A Journal of Hospital Life in the Confederate Army of Tennessee From the Battle of Shiloh to the End of the War by Kate Cumming
With blogs, Facebook, Blackberries and the like, we have all become familiar with the immediacy provided by first-hand accounts and the intimate knowledge of events gained through the barely mediated musings of anyone with an Internet connection. We make up-to-the-second information gathering a part of our everyday lives. Reading journals and letters from decades, even centuries ago, within the context of what we now understand as personal documentary lends a certain approachableness to those individuals writing about the events of their respective times. The authors, who might once have seemed so ancient and odd with their stuffy language and constrictive clothing, appear more recognizable and less old-timey. How interesting to pick up a journal written almost 150 years ago and consider the writer, Kate Cumming, as a sort of blogger for her day - a southern woman in her thirties Twittering about what was happening daily in the hospitals full of wounded soldiers dying for The Lost Cause.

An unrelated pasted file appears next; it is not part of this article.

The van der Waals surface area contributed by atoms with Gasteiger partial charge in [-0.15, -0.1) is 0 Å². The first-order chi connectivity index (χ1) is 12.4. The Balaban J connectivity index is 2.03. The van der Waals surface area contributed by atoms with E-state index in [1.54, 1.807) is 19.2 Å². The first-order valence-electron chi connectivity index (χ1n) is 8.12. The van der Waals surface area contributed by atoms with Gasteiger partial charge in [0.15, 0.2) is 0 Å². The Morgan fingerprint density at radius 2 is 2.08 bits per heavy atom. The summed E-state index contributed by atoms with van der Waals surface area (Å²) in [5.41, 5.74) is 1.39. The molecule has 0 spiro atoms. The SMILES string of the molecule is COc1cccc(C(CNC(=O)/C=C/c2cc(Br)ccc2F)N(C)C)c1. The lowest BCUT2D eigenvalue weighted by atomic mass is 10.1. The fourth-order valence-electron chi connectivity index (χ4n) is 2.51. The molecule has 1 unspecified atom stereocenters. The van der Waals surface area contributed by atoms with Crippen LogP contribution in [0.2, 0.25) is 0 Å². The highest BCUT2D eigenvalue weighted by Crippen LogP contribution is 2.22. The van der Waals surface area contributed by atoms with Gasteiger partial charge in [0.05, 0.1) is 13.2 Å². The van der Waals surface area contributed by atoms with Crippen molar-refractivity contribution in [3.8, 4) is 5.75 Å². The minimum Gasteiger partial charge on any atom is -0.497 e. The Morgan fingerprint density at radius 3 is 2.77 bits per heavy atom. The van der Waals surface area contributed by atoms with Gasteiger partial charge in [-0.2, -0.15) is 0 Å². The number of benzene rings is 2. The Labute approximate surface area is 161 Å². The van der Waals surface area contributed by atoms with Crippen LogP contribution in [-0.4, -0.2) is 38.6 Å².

Kate Cumming (ca. 1828-1909) volunteered to serve the Confederacy first by caring for the soldiers wounded in the Battle of Shiloh. Kate was living in Mobile, Alabama in 1862 and heeded the call when the Reverend Benjamin Miller asked the ladies of the south to head to the front lines. She continued volunteering in various Confederate hospitals across the South and was eventually hired as a paid nurse. Kate began recording her activities and thoughts and describing hospitals and surrounding events from the time she was assigned her first post in Okolona, Mississippi in April 1862 until three years later when she was back in Mobile on May 29, 1865. She published the journal in 1866 as A Journal of Hospital Life in the Confederate Army of Tennessee from the Battle of Shiloh to the End of the War: with Sketches of Life and Character, and Brief Notices of Current Events During That Period.